Independent Mental Health Advocacy (IMHA)
The IMHA service is a statutory service which provides safeguards for people who are subject to restrictions under the Mental Health Act.
What is an IMHA?
An IMHA (Independent Mental Health Advocate) is a specialist mental health advocate. You have a statutory right to an IMHA if any of the followings apply to you:
- Detained under the Mental Health Act for assessment and treatment. (e.g. Under Section 2, Section 3, Section 37/41)
- A conditionally discharged restricted patient
- On a Supervised Community Treatment Order or Guardianship Order.
- An informal/voluntary patient discussing the possibility of serious treatment (e.g. Neurosurgery) for a ‘mental disorder’ (or ECT if you are over 18 years of age).
The hospital, or your care co-ordinator should also give you information about the IMHA service.
What can an IMHA do?
An IMHA can work alongside you and:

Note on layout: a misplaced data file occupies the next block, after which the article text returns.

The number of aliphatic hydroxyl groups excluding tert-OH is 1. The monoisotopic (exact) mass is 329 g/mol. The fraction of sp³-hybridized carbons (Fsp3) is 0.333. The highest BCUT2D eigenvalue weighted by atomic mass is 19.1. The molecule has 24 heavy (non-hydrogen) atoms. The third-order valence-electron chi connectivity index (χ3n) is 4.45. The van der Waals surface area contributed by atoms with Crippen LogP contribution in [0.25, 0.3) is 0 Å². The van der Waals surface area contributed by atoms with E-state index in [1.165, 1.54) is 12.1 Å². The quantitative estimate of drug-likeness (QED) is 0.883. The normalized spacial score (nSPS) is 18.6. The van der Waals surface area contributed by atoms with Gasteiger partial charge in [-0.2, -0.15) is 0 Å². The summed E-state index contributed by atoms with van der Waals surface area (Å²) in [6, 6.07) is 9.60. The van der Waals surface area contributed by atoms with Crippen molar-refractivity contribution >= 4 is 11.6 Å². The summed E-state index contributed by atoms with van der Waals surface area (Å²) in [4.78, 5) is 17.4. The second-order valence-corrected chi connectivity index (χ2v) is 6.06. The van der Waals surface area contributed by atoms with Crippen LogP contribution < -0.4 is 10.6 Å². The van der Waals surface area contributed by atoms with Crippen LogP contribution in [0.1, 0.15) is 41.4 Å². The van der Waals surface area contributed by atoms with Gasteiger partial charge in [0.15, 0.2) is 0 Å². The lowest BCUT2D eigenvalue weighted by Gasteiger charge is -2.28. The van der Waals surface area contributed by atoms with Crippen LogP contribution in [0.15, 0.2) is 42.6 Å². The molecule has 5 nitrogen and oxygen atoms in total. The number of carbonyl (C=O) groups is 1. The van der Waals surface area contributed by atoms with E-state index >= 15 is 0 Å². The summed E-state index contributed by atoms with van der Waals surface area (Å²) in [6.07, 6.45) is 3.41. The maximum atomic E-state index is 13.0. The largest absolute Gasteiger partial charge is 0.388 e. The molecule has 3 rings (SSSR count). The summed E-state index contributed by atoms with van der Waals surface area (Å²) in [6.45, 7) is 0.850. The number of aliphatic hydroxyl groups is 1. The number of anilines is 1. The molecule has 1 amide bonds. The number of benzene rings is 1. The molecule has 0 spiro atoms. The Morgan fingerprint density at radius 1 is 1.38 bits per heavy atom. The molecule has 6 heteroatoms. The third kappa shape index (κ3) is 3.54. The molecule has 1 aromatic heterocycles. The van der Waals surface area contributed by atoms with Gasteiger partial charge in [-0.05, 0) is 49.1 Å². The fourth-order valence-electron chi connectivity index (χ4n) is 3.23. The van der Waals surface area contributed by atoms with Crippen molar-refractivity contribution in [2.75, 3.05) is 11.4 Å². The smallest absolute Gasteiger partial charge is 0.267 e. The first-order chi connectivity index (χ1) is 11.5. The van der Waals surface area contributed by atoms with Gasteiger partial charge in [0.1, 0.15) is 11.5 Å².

- Help you to get and understand information about Mental Health legislation, any conditions and restrictions on you, and your rights.
- Help you to get information about and understand medical treatment (e.g. Medication, therapies).
- Support you to take part in care planning.
- Support for you to apply to, prepare for and attend Hospital Managers Hearings and Mental Health Review Tribunals and to understand the decisions that are made.
- Discuss aftercare and access support and services.
- Raise concerns about your experiences of care and support.
What’s the difference between an IMHA and another advocate?
With your consent the IMHA will also be able to:
- Visit and talk to you in private.
- Visit and interview anyone concerned with your medical treatment (e.g. Nurses or consultants).
- Request you’re relevant medical and social services records.
What if I am not eligible for an IHMA?
We will try and help find an advocacy service who may be able to support you. If you are not sure, please contact us and talk it over!